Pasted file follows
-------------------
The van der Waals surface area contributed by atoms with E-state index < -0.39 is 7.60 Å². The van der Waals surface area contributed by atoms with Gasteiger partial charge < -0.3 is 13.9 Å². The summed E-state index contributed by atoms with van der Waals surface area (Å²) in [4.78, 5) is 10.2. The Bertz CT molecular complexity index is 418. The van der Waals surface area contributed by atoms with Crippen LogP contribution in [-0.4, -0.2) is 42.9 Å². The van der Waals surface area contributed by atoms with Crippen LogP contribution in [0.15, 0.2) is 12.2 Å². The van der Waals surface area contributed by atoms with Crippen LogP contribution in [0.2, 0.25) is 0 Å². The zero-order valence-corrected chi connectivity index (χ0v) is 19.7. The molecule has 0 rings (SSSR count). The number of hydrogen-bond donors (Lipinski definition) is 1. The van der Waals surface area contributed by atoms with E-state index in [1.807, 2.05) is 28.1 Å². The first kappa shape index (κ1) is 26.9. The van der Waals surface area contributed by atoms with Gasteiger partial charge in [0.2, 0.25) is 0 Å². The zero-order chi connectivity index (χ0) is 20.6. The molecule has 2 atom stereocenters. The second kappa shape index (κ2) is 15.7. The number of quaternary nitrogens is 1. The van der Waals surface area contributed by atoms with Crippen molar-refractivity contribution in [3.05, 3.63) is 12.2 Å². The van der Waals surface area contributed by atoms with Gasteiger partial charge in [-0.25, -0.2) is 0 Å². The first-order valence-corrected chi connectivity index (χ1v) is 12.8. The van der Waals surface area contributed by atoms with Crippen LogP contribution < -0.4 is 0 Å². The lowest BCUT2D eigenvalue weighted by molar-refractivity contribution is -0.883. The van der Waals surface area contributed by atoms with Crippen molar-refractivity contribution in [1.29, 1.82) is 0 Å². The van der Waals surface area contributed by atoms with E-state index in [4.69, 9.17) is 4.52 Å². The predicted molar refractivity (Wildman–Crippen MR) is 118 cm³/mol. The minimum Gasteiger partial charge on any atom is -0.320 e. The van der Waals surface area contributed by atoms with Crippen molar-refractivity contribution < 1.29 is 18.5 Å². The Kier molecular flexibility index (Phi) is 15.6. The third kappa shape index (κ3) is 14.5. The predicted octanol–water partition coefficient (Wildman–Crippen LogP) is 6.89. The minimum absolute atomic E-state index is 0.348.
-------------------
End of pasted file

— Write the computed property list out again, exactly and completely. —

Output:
The van der Waals surface area contributed by atoms with E-state index < -0.39 is 7.60 Å². The van der Waals surface area contributed by atoms with Gasteiger partial charge < -0.3 is 13.9 Å². The summed E-state index contributed by atoms with van der Waals surface area (Å²) in [4.78, 5) is 10.2. The Bertz CT molecular complexity index is 418. The van der Waals surface area contributed by atoms with Crippen LogP contribution in [-0.4, -0.2) is 42.9 Å². The van der Waals surface area contributed by atoms with Crippen LogP contribution in [0.15, 0.2) is 12.2 Å². The van der Waals surface area contributed by atoms with Crippen LogP contribution in [0.2, 0.25) is 0 Å². The zero-order valence-corrected chi connectivity index (χ0v) is 19.7. The molecule has 0 rings (SSSR count). The number of hydrogen-bond donors (Lipinski definition) is 1. The van der Waals surface area contributed by atoms with E-state index in [1.807, 2.05) is 28.1 Å². The first kappa shape index (κ1) is 26.9. The van der Waals surface area contributed by atoms with Gasteiger partial charge in [0.2, 0.25) is 0 Å². The zero-order chi connectivity index (χ0) is 20.6. The molecule has 2 atom stereocenters. The second kappa shape index (κ2) is 15.7. The number of quaternary nitrogens is 1. The van der Waals surface area contributed by atoms with Crippen molar-refractivity contribution in [3.05, 3.63) is 12.2 Å². The van der Waals surface area contributed by atoms with Gasteiger partial charge in [-0.25, -0.2) is 0 Å². The first-order valence-corrected chi connectivity index (χ1v) is 12.8. The van der Waals surface area contributed by atoms with Crippen LogP contribution < -0.4 is 0 Å². The lowest BCUT2D eigenvalue weighted by molar-refractivity contribution is -0.883. The van der Waals surface area contributed by atoms with Crippen molar-refractivity contribution in [1.29, 1.82) is 0 Å². The van der Waals surface area contributed by atoms with E-state index in [4.69, 9.17) is 4.52 Å². The predicted molar refractivity (Wildman–Crippen MR) is 118 cm³/mol. The minimum Gasteiger partial charge on any atom is -0.320 e. The van der Waals surface area contributed by atoms with Crippen molar-refractivity contribution < 1.29 is 18.5 Å². The Kier molecular flexibility index (Phi) is 15.6. The third kappa shape index (κ3) is 14.5. The predicted octanol–water partition coefficient (Wildman–Crippen LogP) is 6.89. The minimum absolute atomic E-state index is 0.348.